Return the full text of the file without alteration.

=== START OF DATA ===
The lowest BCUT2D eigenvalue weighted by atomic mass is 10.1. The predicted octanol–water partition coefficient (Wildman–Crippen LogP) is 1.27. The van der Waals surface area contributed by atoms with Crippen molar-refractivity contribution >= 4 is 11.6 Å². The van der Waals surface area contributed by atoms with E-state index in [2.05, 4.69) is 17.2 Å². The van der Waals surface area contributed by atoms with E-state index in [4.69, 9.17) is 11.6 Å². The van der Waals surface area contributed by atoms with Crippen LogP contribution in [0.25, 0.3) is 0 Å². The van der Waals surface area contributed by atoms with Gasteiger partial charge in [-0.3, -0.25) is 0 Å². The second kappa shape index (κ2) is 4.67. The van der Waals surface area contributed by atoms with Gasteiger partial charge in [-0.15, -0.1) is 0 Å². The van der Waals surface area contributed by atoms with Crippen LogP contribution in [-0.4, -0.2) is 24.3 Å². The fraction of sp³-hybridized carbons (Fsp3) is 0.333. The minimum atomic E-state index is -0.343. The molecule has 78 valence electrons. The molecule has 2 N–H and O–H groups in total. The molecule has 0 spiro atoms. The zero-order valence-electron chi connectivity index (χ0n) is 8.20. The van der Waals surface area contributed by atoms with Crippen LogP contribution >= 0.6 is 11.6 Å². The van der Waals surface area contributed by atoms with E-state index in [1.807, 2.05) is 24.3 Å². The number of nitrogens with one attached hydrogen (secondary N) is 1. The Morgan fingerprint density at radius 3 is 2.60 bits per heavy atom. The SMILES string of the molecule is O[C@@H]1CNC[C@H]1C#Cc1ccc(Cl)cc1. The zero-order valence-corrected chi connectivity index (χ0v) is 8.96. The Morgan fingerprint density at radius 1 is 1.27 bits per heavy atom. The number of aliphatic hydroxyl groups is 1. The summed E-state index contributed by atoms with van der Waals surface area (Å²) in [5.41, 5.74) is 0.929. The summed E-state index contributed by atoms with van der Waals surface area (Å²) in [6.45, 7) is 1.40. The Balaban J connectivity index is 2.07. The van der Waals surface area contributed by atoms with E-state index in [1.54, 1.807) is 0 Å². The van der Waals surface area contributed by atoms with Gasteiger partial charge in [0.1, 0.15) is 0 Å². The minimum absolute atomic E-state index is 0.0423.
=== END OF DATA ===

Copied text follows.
The lowest BCUT2D eigenvalue weighted by atomic mass is 10.1. The predicted octanol–water partition coefficient (Wildman–Crippen LogP) is 1.27. The van der Waals surface area contributed by atoms with Crippen molar-refractivity contribution >= 4 is 11.6 Å². The van der Waals surface area contributed by atoms with E-state index in [2.05, 4.69) is 17.2 Å². The van der Waals surface area contributed by atoms with E-state index in [4.69, 9.17) is 11.6 Å². The van der Waals surface area contributed by atoms with Crippen LogP contribution in [0.25, 0.3) is 0 Å². The van der Waals surface area contributed by atoms with Gasteiger partial charge in [-0.3, -0.25) is 0 Å². The second kappa shape index (κ2) is 4.67. The van der Waals surface area contributed by atoms with Gasteiger partial charge in [-0.15, -0.1) is 0 Å². The van der Waals surface area contributed by atoms with Crippen LogP contribution in [-0.4, -0.2) is 24.3 Å². The fraction of sp³-hybridized carbons (Fsp3) is 0.333. The minimum atomic E-state index is -0.343. The molecule has 78 valence electrons. The molecule has 2 N–H and O–H groups in total. The molecule has 0 spiro atoms. The zero-order valence-electron chi connectivity index (χ0n) is 8.20. The van der Waals surface area contributed by atoms with Crippen LogP contribution >= 0.6 is 11.6 Å². The van der Waals surface area contributed by atoms with E-state index in [1.807, 2.05) is 24.3 Å². The number of nitrogens with one attached hydrogen (secondary N) is 1. The Morgan fingerprint density at radius 3 is 2.60 bits per heavy atom. The SMILES string of the molecule is O[C@@H]1CNC[C@H]1C#Cc1ccc(Cl)cc1. The zero-order valence-corrected chi connectivity index (χ0v) is 8.96. The Morgan fingerprint density at radius 1 is 1.27 bits per heavy atom. The number of aliphatic hydroxyl groups is 1. The summed E-state index contributed by atoms with van der Waals surface area (Å²) in [5.41, 5.74) is 0.929. The summed E-state index contributed by atoms with van der Waals surface area (Å²) in [6.45, 7) is 1.40. The Balaban J connectivity index is 2.07. The van der Waals surface area contributed by atoms with E-state index in [1.54, 1.807) is 0 Å². The van der Waals surface area contributed by atoms with Gasteiger partial charge in [0.1, 0.15) is 0 Å². The minimum absolute atomic E-state index is 0.0423.